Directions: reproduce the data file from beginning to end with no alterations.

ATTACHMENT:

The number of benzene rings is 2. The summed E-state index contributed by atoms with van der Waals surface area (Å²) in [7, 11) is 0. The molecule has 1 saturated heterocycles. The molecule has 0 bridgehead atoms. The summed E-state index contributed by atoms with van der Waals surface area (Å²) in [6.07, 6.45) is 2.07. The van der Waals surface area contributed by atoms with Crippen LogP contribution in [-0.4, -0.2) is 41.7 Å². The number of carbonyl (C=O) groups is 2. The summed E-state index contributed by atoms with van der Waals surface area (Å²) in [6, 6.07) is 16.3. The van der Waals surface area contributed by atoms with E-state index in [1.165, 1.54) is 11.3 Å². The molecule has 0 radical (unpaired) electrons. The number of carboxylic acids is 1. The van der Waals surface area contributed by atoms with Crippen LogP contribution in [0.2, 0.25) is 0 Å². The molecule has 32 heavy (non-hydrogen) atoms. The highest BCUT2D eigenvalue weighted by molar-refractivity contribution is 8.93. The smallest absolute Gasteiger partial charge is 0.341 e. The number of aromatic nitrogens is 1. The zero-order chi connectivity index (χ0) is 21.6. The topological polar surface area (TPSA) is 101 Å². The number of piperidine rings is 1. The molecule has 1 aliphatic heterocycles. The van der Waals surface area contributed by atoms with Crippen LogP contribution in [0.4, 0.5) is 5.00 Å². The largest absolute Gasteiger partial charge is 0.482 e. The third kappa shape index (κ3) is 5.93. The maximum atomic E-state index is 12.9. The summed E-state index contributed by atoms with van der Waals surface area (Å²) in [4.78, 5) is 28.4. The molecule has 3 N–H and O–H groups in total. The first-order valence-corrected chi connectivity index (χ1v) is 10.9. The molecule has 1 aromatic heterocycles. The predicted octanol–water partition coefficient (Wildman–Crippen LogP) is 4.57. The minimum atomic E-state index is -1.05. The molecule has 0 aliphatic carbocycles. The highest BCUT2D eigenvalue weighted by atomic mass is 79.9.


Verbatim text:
The number of benzene rings is 2. The summed E-state index contributed by atoms with van der Waals surface area (Å²) in [7, 11) is 0. The molecule has 1 saturated heterocycles. The molecule has 0 bridgehead atoms. The summed E-state index contributed by atoms with van der Waals surface area (Å²) in [6.07, 6.45) is 2.07. The van der Waals surface area contributed by atoms with Crippen LogP contribution in [-0.4, -0.2) is 41.7 Å². The number of carbonyl (C=O) groups is 2. The summed E-state index contributed by atoms with van der Waals surface area (Å²) in [6, 6.07) is 16.3. The van der Waals surface area contributed by atoms with E-state index in [1.165, 1.54) is 11.3 Å². The molecule has 0 radical (unpaired) electrons. The number of carboxylic acids is 1. The van der Waals surface area contributed by atoms with Crippen LogP contribution in [0.2, 0.25) is 0 Å². The molecule has 32 heavy (non-hydrogen) atoms. The highest BCUT2D eigenvalue weighted by molar-refractivity contribution is 8.93. The smallest absolute Gasteiger partial charge is 0.341 e. The number of aromatic nitrogens is 1. The zero-order chi connectivity index (χ0) is 21.6. The topological polar surface area (TPSA) is 101 Å². The number of piperidine rings is 1. The molecule has 1 aliphatic heterocycles. The van der Waals surface area contributed by atoms with Crippen LogP contribution in [0.4, 0.5) is 5.00 Å². The largest absolute Gasteiger partial charge is 0.482 e. The third kappa shape index (κ3) is 5.93. The maximum atomic E-state index is 12.9. The summed E-state index contributed by atoms with van der Waals surface area (Å²) in [4.78, 5) is 28.4. The molecule has 3 N–H and O–H groups in total. The first-order valence-corrected chi connectivity index (χ1v) is 10.9. The molecule has 1 aromatic heterocycles. The predicted octanol–water partition coefficient (Wildman–Crippen LogP) is 4.57. The minimum atomic E-state index is -1.05. The molecule has 0 aliphatic carbocycles. The highest BCUT2D eigenvalue weighted by atomic mass is 79.9.